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Krell Founders Sue Equity Fund To Return To Company

Updated! Stamford, Conn. – Krell founders Dan and Rondi D’Agostino have filed a lawsuit here against private-equity fund KP Capital Partners and current KP-allied Krell executives to regain their management roles at the high-end audio company they founded in 1980.
In their lawsuit, the founders contend they were locked out of the company’s Orange, Conn., offices about three months ago in violation of their employment agreements after trying to assert their right to fire a KP-backed executive. They also contend that KP used “fraudulent, overreaching and unconscionable tactics” in “a scheme to usurp the assets of old Krell [owned 100 percent by the D’Agostinos] at a discount, and exert complete control of new Krell, despite only purchasing a minority ownership interest.”
KP Capital Partners, a New York City private-equity fund, purchased a 40 percent stake in Krell Industries in April. Dan and Rondi D’Agostino continued to hold the other 60 percent and were to remain CEO and president, respectively, the suit said. Dan D’Agostino was also to stay on as chief product designer. Both founders also held two of five board seats.
KP executive Ling Kwok, however, “improperly terminated the employment of each of the founders, and effectively terminated their ownership and roles as minority managers, literally locking them out of the company,” the suit said.
In another development, KP filed its own suit against the D’Agostinos, said Walter Schneider, who the company promoted from COO to the position of president. KP’s lawsuit “states clearly the reasons this situation has gone sour” and states “some of the misrepresentations that related to the original purchase,” he said. “Obviously some seller’s remorse set in.”
Schneider said Krell is “focusing on business and letting the lawyers work on the issues between the investors and the founders. At Krell, he said, “There is stability,” and the company plans to introduce its first Blu-ray player and other products at January’s CES.
Separately, Todd Eichenbaum has been promoted to Krell’s director of engineering and new product development, Krell said in a written statement. Eichenbaum has been lead engineer on more than 50 Krell products during the past decade, the company said. Peter McKay continues as international sales and marketing VP, and Bill McKiegan remains U.S. sales and marketing VP, Krell said.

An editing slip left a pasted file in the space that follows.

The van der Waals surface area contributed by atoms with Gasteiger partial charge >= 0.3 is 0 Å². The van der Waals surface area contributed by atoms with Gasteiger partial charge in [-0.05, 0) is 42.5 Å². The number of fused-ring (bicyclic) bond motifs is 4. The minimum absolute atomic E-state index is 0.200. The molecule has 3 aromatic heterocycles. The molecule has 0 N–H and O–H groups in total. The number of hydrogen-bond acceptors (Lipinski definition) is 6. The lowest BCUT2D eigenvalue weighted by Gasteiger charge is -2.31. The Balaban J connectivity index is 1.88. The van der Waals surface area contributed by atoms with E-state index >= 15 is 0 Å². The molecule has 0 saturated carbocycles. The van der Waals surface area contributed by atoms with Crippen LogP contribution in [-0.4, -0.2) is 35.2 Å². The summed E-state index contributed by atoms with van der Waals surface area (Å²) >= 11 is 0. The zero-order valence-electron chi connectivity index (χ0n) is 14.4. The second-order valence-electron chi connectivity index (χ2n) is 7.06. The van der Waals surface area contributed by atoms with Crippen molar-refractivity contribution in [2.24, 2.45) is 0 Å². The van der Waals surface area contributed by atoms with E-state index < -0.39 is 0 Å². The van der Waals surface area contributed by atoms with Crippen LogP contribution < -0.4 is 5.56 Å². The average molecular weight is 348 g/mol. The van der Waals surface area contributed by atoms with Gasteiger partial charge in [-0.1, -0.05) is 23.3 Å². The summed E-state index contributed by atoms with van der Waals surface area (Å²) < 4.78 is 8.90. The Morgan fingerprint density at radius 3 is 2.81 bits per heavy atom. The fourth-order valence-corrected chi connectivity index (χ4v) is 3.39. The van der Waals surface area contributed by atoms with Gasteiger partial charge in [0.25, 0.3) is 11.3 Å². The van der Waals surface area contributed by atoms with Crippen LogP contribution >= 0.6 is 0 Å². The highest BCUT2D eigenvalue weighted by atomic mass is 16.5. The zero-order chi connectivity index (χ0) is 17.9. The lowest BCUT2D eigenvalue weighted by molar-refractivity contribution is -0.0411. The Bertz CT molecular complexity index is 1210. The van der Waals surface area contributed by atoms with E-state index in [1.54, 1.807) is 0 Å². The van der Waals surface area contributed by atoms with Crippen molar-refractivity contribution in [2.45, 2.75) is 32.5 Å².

In a written statement, Krell also said the D’Agostinos “remain as co-owners and continue to be involved with the company through its board of managers.” The D’Agostino’s suit, however, contends otherwise.
The D’Agostino’s suit also contends that, as part of a scheme to usurp Krell’s assets, KP used such tactics as “interfering with plaintiff’s ability to pursue other strategic partners; conspiring with old Krell’s bank to force plaintiffs into the subject transaction by … contributing to the bank’s suspension of its financing during the time the parties were negotiating; [and] threatening old Krell that said bank would force it into bankruptcy if the KP deal was not consummated on the terms proposed by KP (such coerced terms included granting KP an option to buy majority control of the business after one year for $130,000 if the company did not reach certain financial earmarks, despite the fact that KP would control the company’s finances after the deal closed.”
KP also threatened that “it would acquire plaintiff’s assets at a deep discount in bankruptcy if the KP deal was not consummated on the terms proposed by KP,” and it “falsely accusing plaintiffs of theft and concealment [and] falsely accusing plaintiffs of insubordination as a pretext to support their wrongful termination of the individual plaintiffs as officers and managing members.”
The acts of KP and its allied Krell executives “constitute fraud, fraudulent concealment, fraud in the inducement, professional negligence, gross negligence, breach of fiduciary duties … civil theft, conversion, multiple violations of the Connecticut Unfair Trade Practices Act … tortious interference with contractual relations and business expectancies, and unjust enrichment.”
The D’Agostinos are asking the court to install them to their previous positions or appoint a receiver who would control the company while deciding which persons to install in various management positions. The founders also seek compensatory and punitive damages.